Senior Debt

An efficient debt execution is one where the financial strategy and structure are complementary to the business strategy of the borrower. The position of an asset in its life cycle will dictate the structure and nature of the corresponding financing.

We source, structure and close the following senior debt loans:

  • Land loans for pre-development deals
  • Construction loans for development deals
  • Permanent financing for stabilized assets
  • Bridge loans for transitional opportunities
  • Credit facilities for fund or loan leverage
  • CTL structures for single-tenant credit deals
  • Bifurcated A/B notes
  • Tenant improvements financing
  • Leased Fee and/or Leasehold financing

We maintain ongoing relationships with a diverse constituency of senior debt providers including:

  • Commercial Banks / Credit Unions
  • Life / Casualty Insurance Companies
  • Pension Plans
  • Credit Companies
  • Mortgage REITs
  • Real Estate Private Equity / Hedge Funds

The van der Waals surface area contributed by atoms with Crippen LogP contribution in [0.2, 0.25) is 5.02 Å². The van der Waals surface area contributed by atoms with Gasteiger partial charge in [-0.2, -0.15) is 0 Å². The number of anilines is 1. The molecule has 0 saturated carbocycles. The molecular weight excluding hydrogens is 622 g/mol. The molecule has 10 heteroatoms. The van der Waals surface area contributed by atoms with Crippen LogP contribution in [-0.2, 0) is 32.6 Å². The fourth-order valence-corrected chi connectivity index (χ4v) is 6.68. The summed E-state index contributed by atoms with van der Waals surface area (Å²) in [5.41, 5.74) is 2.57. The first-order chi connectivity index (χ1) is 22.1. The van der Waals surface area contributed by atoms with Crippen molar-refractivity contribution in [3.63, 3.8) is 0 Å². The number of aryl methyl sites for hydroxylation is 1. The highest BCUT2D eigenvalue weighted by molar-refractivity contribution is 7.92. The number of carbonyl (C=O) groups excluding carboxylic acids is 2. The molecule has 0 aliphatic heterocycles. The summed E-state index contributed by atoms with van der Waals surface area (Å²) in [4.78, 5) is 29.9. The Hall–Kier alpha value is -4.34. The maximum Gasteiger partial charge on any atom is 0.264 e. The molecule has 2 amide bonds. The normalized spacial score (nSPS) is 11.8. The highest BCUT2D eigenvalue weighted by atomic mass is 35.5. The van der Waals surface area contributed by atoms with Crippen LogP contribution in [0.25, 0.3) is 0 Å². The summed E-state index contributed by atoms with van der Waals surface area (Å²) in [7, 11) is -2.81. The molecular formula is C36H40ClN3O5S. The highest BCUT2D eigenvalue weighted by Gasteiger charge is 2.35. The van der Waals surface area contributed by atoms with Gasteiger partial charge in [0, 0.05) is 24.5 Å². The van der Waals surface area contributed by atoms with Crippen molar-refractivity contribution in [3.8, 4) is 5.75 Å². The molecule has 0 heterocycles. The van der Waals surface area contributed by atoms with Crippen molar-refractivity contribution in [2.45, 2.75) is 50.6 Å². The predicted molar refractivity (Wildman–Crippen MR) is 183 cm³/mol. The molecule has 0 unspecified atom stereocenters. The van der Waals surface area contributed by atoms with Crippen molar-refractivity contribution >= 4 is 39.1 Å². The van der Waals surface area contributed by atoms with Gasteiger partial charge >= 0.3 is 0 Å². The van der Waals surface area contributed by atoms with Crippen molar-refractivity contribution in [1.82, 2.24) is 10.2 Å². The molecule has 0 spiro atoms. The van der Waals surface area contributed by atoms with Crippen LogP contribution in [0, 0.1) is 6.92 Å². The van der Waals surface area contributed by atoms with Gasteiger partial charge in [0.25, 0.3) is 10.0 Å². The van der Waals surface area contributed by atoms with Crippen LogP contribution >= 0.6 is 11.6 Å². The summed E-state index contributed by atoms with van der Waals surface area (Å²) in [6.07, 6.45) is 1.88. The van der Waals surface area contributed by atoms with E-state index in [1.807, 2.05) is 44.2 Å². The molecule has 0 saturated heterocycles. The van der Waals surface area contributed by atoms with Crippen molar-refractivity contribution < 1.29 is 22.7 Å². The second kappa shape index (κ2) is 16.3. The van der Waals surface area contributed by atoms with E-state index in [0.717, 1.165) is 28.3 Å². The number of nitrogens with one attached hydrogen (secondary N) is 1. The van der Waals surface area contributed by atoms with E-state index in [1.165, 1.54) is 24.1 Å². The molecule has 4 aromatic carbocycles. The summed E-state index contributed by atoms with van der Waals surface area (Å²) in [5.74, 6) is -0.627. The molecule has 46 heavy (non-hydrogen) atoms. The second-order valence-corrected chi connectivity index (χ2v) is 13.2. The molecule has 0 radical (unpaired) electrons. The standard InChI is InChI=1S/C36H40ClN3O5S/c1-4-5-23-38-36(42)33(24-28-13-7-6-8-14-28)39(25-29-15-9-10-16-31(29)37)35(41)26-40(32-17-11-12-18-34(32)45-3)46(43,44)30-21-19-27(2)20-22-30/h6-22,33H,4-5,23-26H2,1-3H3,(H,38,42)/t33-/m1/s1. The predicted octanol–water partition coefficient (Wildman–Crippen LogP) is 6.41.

• Union Funds
  • CMBS/CDO/CLO/CMO Conduits
  • SBA/SBIC
  • HUD/FNMA/Freddie Mac in the US & CMHC in Canada
Though most borrowers tend to focus on rate, there are many other nuanced key terms to be negotiated.

Construction loan key terms:

  • Magnitude, counterparty and timing of completion and/or principal/interest, and carve-out guarantees
  • Basel III structuring requirements
  • Presale/Preleasing minimums¬†
  • Lockout/Prepayment clauses
  • Timing of equity contributions by the sponsor
  • Release provisions
  • Amount and allocation of budgeted contingencies
  • Additional credit support
  • Treatment of land equity vs. cash investment
  • Syndication requirements
  • Timing and percentage of retainage for contractor and subs
  • GMP versus other construction contracts

Bridge and permanent loan key terms:

  • Magnitude, counterparty and timing of carve out and/or principal/interest guarantees
  • Reserve requirements
  • Escrow calculations
  • Amortization terms
  • Interest-only periods
  • Discount points
  • Debt yield requirements
  • Loan maturity
  • Prepayment penalties
  • Lockbox provisions
  • Assumability and assignment options
  • Holdbacks vs. earn-out future funding
  • Title, estoppel, insurance requirements